CatholicMatch’s three founders may be high-tech guys, but they all enjoy the low-tech pleasures of rural life.
Jason LaFosse and his family moved to a small farm north of Pittsburgh a year ago. Jason and his wife, Michelle, decided a rural setting would be better for their four homeschooled kids, Genevieve, Xavier, Isabelle and Augustin. They have embraced the farm animals: two horses, eight cows and a dozen chicken. Last March, on St. Joseph’s feast day, the children were delighted by the birth of a calf, which they aptly named Josephine. The kids also helped Dad plant an apple, peach and pear orchard.
“They’re learning a lot,” Jason said. “Our chickens just started laying, so every day they have to go down and get the eggs and clean up the coop every week, which is a stinky job.”
Mike Lloyd also appreciates the unifying power of a farm. His wife, Melanie, and their four sons – Dylan, Kaleb, Blake and Andrew – have embraced the simple lifestyle, which draws their family together.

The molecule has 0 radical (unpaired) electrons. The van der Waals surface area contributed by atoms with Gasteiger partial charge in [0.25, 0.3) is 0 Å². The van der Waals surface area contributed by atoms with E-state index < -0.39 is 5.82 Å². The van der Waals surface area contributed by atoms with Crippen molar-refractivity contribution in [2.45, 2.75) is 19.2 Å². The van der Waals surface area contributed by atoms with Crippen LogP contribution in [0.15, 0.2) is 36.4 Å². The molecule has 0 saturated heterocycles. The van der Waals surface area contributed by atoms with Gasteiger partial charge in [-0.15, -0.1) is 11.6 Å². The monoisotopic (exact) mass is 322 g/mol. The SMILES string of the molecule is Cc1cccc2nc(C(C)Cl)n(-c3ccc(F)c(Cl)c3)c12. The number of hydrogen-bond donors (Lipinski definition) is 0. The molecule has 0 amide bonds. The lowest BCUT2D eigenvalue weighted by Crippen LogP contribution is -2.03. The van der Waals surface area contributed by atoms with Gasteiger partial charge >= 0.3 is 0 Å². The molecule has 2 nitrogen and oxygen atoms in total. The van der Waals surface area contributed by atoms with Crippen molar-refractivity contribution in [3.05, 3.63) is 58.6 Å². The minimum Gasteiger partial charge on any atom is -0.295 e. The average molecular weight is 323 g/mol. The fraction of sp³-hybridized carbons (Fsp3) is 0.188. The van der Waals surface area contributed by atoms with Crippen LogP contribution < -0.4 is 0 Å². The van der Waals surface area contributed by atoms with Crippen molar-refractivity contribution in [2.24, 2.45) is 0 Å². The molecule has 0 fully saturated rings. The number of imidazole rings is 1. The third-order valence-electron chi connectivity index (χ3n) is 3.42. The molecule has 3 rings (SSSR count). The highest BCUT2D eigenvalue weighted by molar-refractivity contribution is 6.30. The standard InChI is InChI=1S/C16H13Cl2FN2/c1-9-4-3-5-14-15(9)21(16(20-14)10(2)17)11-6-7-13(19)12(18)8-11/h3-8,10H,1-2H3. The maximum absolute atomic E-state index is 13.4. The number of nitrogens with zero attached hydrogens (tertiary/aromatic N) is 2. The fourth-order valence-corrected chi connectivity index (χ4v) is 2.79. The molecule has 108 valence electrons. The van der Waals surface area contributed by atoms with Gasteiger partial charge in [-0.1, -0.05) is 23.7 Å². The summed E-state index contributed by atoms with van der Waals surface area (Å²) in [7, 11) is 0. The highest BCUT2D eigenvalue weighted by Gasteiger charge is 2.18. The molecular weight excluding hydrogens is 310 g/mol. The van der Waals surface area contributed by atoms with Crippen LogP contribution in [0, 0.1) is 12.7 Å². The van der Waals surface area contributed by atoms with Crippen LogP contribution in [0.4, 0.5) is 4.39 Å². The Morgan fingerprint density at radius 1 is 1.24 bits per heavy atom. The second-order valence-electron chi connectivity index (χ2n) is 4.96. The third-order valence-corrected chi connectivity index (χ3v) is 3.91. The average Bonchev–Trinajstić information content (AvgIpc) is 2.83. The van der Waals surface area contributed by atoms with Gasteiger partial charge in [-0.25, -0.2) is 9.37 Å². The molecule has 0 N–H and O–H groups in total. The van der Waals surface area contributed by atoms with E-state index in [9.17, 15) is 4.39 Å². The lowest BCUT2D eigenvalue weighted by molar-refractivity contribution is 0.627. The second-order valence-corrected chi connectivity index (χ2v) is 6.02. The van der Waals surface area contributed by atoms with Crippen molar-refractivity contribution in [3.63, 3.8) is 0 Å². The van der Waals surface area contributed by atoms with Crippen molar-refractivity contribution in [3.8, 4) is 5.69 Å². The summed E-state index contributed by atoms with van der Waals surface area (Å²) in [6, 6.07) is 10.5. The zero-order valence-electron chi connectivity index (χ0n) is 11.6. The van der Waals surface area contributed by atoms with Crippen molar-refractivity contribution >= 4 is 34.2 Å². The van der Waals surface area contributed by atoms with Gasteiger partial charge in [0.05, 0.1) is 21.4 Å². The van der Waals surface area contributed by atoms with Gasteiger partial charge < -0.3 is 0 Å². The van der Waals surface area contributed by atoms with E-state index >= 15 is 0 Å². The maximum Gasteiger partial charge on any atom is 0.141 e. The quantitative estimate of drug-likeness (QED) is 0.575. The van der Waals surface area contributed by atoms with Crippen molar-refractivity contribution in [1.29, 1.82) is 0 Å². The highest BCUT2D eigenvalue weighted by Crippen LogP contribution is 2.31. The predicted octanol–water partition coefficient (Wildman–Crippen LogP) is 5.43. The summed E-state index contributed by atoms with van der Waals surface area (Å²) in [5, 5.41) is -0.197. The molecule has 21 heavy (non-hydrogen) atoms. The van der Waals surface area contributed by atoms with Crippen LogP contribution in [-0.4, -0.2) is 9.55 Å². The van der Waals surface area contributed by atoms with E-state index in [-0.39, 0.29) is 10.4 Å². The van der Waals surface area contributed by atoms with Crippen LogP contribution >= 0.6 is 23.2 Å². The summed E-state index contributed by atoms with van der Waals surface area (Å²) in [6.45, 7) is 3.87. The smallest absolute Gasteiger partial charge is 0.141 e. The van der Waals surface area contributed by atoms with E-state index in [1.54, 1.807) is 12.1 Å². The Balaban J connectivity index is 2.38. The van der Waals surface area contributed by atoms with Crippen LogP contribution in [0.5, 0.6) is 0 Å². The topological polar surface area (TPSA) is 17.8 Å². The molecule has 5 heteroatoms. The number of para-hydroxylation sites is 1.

“It’s healthy for families to share meaningful work together,” Mike says. “In today’s specialized world, I think we need to look for opportunities where everyone can pitch in and help out and feel like they are part of something bigger.”
The software designer appreciates the many values farm work instills: problem solving, team building, self sufficiency. “Raising boys,” Mike says, “you have to give them responsibilities.”
Even the fun projects, like making cider and maple sugar, are laced with lessons. The Lloyds use a cider press that Mike’s grandfather restored, which they restored again last year. It’s an object lesson for his sons, sweet proof that there’s no need to replace the old just because a newer model exists.
Likewise, Brian Barcaro relishes the “peace and quiet” of his home, which is situated near the woods. Lately he’s been enjoying the blazing reds and oranges of his maple trees – and he cannot get enough of playing in the backyard with his five nieces and nephews.